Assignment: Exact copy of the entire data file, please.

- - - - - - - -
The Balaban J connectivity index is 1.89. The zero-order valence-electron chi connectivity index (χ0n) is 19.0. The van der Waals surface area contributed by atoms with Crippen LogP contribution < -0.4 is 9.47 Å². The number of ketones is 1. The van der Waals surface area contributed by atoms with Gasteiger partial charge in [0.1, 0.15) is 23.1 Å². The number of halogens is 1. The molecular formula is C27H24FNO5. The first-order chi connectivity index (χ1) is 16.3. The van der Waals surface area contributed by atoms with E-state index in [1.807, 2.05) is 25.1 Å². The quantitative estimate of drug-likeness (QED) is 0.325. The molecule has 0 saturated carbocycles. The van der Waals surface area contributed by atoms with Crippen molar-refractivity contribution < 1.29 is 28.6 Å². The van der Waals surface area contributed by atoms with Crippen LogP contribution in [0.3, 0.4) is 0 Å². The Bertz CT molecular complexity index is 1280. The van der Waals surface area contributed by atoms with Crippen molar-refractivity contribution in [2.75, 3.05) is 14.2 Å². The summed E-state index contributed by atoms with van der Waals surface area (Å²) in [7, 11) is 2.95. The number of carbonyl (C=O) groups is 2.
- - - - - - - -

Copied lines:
The Balaban J connectivity index is 1.89. The zero-order valence-electron chi connectivity index (χ0n) is 19.0. The van der Waals surface area contributed by atoms with Crippen LogP contribution < -0.4 is 9.47 Å². The number of ketones is 1. The van der Waals surface area contributed by atoms with Gasteiger partial charge in [0.1, 0.15) is 23.1 Å². The number of halogens is 1. The molecular formula is C27H24FNO5. The first-order chi connectivity index (χ1) is 16.3. The van der Waals surface area contributed by atoms with E-state index in [1.807, 2.05) is 25.1 Å². The quantitative estimate of drug-likeness (QED) is 0.325. The molecule has 0 saturated carbocycles. The van der Waals surface area contributed by atoms with Crippen molar-refractivity contribution < 1.29 is 28.6 Å². The van der Waals surface area contributed by atoms with Crippen LogP contribution in [0.3, 0.4) is 0 Å². The Bertz CT molecular complexity index is 1280. The van der Waals surface area contributed by atoms with Crippen molar-refractivity contribution in [2.75, 3.05) is 14.2 Å². The summed E-state index contributed by atoms with van der Waals surface area (Å²) in [7, 11) is 2.95. The number of carbonyl (C=O) groups is 2.